The Bible describes a true follower of Jesus Christ as a certain kind of person - that is, a person with certain distinct and recognizable qualities.
We saw last week how those who have chosen the cistern are and act. These folks tend to be:
- Easily angered,
- Envious of others,
- Quick to argue, and
- Not completely honest.
- They talk about people behind their backs.
- They break their promises (with or without a good excuse).
- They do whatever they want because it feels good.
- And, they not only do these things, but demand that others accept them just the way they are.
This week we will look at the people who made the other choice.
A person who has given himself entirely to God, who has decided to be a disciple of Christ (not just a camp-follower), and who knows the eternal danger of cisterns will have (at least) these seven characteristics:
This includes other closely related virtues like compassion, generosity, kindness, care for others who can give nothing back.
No one's giddy every moment, but the presence of God provides a deep, solid, beyond-natural joy that flows constantly under the surface, and now and then breaks out like a . . . fountain. Even when she is sad, the true disciple rejoices deep down over what God has promised to those who love Him. Paul calls it rejoicing in hope.
The peace of a disciple includes trust, submission, and the total relaxation of complete surrender. This peace manifests most beautifully as a quiet confidence when things are going badly.
4. The urge to tell others about Christ
We don't see this much today, and I don't know why. Just compare the average American believer with any believer described in the New Testament, and you'll notice the lack. It seems our greatest urge is to avoid telling about Christ. We have to be bribed or goaded into it. It makes you wonder what's happened to us.
This is doing, saying, thinking, feeling, believing what is right. We've discussed this one before, and it means nothing more than doing the right thing at the right time for the right reason. (And God gets to define what's right.)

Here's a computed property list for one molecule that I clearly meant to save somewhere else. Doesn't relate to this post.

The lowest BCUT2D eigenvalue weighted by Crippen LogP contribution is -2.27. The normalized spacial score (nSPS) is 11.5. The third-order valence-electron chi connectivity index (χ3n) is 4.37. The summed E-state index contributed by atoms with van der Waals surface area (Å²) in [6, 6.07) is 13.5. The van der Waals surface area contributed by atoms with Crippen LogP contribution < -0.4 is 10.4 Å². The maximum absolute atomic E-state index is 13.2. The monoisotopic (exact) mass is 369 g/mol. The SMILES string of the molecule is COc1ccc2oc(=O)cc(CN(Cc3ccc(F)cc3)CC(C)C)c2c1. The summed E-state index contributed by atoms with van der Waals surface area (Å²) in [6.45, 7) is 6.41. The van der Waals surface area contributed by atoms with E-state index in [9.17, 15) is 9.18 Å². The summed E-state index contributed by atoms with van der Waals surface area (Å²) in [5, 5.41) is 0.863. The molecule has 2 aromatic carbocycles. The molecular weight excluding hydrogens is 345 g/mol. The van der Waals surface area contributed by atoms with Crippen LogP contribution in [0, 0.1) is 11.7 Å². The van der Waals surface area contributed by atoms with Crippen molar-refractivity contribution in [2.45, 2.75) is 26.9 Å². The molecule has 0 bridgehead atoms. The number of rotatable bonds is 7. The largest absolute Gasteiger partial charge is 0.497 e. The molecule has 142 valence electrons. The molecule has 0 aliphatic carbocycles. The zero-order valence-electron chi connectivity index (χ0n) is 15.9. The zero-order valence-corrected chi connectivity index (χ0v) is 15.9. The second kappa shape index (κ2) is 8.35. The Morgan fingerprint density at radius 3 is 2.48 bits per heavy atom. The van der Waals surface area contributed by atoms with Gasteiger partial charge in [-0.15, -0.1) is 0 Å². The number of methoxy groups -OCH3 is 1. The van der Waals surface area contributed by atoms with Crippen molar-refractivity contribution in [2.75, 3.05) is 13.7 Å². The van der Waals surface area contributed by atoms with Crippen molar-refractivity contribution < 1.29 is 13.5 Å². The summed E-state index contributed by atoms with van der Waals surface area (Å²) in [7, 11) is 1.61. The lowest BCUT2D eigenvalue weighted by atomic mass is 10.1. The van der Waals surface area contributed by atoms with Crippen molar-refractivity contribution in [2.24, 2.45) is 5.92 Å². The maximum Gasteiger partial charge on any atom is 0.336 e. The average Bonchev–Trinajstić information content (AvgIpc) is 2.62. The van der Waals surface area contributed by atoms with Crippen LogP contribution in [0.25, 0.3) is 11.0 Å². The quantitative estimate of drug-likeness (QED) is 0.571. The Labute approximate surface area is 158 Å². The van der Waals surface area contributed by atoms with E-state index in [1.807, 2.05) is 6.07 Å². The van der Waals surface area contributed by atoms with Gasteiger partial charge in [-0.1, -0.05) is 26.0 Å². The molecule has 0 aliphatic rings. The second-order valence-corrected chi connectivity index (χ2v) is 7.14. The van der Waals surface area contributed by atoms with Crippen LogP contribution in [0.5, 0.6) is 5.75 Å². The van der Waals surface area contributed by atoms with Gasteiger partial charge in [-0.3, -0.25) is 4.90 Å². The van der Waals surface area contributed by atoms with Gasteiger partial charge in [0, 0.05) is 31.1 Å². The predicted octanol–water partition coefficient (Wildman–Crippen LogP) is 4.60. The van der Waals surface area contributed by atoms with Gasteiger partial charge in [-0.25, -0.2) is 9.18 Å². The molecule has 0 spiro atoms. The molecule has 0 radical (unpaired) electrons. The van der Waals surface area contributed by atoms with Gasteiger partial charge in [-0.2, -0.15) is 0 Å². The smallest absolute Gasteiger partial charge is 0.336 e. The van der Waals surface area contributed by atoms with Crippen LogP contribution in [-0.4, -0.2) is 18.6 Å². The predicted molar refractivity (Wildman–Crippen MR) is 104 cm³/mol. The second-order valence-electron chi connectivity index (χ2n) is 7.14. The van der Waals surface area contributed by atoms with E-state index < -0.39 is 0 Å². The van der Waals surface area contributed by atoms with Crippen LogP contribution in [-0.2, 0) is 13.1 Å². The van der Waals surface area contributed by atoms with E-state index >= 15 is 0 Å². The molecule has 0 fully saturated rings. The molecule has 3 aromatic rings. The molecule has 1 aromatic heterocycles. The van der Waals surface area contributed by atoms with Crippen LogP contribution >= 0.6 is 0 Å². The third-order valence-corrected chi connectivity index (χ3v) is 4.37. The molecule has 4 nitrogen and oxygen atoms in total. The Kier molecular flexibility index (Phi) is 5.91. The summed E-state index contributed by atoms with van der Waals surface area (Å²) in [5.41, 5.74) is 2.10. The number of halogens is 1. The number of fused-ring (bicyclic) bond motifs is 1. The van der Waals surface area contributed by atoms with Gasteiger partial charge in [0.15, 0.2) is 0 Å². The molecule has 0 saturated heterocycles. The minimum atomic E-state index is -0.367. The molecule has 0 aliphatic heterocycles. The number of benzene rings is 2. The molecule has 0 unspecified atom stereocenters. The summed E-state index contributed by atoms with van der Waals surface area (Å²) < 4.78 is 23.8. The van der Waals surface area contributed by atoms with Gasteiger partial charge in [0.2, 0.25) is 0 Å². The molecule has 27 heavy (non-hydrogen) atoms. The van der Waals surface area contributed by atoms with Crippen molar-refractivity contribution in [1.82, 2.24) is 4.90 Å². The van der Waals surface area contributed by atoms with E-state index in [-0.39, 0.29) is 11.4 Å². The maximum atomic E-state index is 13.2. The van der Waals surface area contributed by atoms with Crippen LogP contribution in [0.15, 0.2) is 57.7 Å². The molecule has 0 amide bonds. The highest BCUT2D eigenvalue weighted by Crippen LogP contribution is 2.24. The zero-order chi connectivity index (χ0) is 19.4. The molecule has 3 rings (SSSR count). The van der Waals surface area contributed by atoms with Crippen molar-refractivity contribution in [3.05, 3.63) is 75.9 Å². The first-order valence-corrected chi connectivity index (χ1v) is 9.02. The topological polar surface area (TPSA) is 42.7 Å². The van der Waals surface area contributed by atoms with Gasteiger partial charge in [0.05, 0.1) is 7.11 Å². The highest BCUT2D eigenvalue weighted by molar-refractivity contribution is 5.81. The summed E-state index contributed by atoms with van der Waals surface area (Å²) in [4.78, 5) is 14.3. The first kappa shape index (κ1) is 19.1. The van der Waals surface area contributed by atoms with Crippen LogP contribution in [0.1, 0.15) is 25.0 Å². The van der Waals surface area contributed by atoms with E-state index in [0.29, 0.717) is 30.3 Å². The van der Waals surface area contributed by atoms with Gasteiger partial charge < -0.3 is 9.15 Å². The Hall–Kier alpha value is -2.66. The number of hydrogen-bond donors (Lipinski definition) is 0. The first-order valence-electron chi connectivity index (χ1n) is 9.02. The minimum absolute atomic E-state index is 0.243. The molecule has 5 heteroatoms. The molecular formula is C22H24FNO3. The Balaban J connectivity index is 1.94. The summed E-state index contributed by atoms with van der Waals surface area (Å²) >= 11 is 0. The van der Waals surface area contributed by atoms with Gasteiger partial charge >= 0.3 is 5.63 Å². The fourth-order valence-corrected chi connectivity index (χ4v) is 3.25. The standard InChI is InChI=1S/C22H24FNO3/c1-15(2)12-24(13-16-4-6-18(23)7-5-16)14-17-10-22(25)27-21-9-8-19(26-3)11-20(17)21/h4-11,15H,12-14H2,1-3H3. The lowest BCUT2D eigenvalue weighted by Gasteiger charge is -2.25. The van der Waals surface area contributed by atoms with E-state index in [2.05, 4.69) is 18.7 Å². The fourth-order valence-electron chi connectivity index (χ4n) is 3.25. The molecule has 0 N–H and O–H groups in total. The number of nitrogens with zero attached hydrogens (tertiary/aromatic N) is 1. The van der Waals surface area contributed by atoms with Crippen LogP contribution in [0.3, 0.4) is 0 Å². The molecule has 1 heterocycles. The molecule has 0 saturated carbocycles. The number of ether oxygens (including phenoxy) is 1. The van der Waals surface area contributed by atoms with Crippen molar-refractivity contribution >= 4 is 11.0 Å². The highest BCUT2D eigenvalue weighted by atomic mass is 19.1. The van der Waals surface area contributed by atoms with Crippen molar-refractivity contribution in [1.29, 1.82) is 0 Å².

For the longest time, I thought that holiness was the same thing as righteousness. But it's not. Holiness means separation, submission, a dedication of all the heart, mind, soul and body to God. It will necessary include right living, but holiness itself is about consciously removing yourself from the world, wresting control of yourself from your self, and living fully conscious that you belong to God.
7. Willingness to suffer or sacrifice for the sake of God's glory
No potential consequence of being any of the above means anything to you. You would rather share your faith and lose your job than stay silent. You would rather give all your possessions to feed the poor than eat yourself. This is the capstone to all the others, and for obvious reasons, it makes showing them possible.
Now the question becomes: What if you know without doubt that you have been born again by faith in Christ, but these seven qualities do not perfectly describe you?
I've been struggling with exactly that question in my own life recently. Next week I'll share what little answer I've been given so far.